One of the best ways to protect your USB sticks from malwares is to create a file or folder and name it as “AUTORUN.INF”. This enables the worms to run automatically on your computer even without executing it yourself. By creating a file/directory named as “AUTORUN.INF” beforehand, the malware should ideally not be able to execute that way.
But the trick doesn’t end all there as malwares can actually delete and replace your newly-created file/folder with a fresh version of malicious “AUTORUN.INF” file/folder. Right after you create an ”AUTORUN.INF” file/folder, you’ve got to restrict access/changes by manipulating the file permission setting of that file/folder.
Here’s how you can protect your USB sticks from malwares using this simple technique:
Note: This USB stick protection technique only works with NTFS-formatted external drives. If you have a thumb drive formatted using FAT, back it up and reformat it with NTFS file system. (This should work on Windows XP, Windows Vista and Windows 7).
1. Create a folder in the root directory of your flash drive and name it as AUTORUN.INF.
2. Inside AUTORUN.INF folder, create four more directories and name it as “recycle”, “recycler”, “recycled”, and “setup”. You should be able to create the following directories:
Where 'E’ is the removable disks’ directory Note: The folders “recycle”, “recycler”, “recycled” and “setup” are optional but it’s highly recommended to create these as malicious software often uses these names.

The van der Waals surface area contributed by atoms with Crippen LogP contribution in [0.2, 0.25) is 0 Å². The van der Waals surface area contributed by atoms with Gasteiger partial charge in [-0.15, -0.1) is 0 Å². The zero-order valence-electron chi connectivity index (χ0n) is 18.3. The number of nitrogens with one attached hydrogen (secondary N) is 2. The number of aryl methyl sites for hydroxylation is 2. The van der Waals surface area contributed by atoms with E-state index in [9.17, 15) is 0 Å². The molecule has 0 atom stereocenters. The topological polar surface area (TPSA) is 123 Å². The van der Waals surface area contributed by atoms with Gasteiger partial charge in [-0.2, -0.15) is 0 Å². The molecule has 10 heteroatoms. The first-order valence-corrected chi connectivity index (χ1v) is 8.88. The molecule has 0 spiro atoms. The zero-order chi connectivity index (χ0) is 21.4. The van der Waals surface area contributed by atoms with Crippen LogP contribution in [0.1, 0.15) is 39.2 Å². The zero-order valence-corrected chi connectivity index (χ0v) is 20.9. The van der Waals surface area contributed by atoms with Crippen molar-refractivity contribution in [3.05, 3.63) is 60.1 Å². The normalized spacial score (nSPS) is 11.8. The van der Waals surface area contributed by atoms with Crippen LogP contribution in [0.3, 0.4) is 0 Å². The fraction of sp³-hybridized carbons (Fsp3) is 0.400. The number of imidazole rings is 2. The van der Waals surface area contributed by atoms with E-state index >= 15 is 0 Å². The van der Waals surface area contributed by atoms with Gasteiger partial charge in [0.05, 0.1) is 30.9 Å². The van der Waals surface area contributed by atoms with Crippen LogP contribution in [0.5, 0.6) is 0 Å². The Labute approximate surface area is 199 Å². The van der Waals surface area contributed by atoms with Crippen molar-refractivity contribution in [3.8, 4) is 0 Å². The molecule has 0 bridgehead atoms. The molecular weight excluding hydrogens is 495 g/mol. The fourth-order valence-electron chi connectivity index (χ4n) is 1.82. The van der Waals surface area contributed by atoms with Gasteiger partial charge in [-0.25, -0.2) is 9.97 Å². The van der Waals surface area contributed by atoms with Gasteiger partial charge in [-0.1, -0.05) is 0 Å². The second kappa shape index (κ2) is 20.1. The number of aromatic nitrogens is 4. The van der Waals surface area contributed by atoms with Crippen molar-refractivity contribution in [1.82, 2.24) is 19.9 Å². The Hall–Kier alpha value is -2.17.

3. Run command prompt (cmd.exe); click Start, Run, and type “cmd”.
4. At the command prompt, go to the root directory of your USB stick by typing in directory drive followed by a colon. Example, “E:” (without “).
5. Set the attributes of your AUTORUN.INF folder using this DOS command:
attrib autorun.inf /s /d –a +s +r
6. Set the access level of this folder using this DOS command:
cacls autorun.inf /c /d administrators
7. You should be prompted with the message “Are you sure(Y/N)?”. Just select “Y” and hit Enter.
8. Now try to delete, modify, rename, copy, or open the AUTORUN.INF folder. If you cannot perform any of these operations, then, your USB stick is successfully protected.
Protecting your USB sticks from malwares doesn’t really have to be expensive. With the simple technique mentioned above, you should be able to plug your thumb drive to any computer without having to worry for virus infections.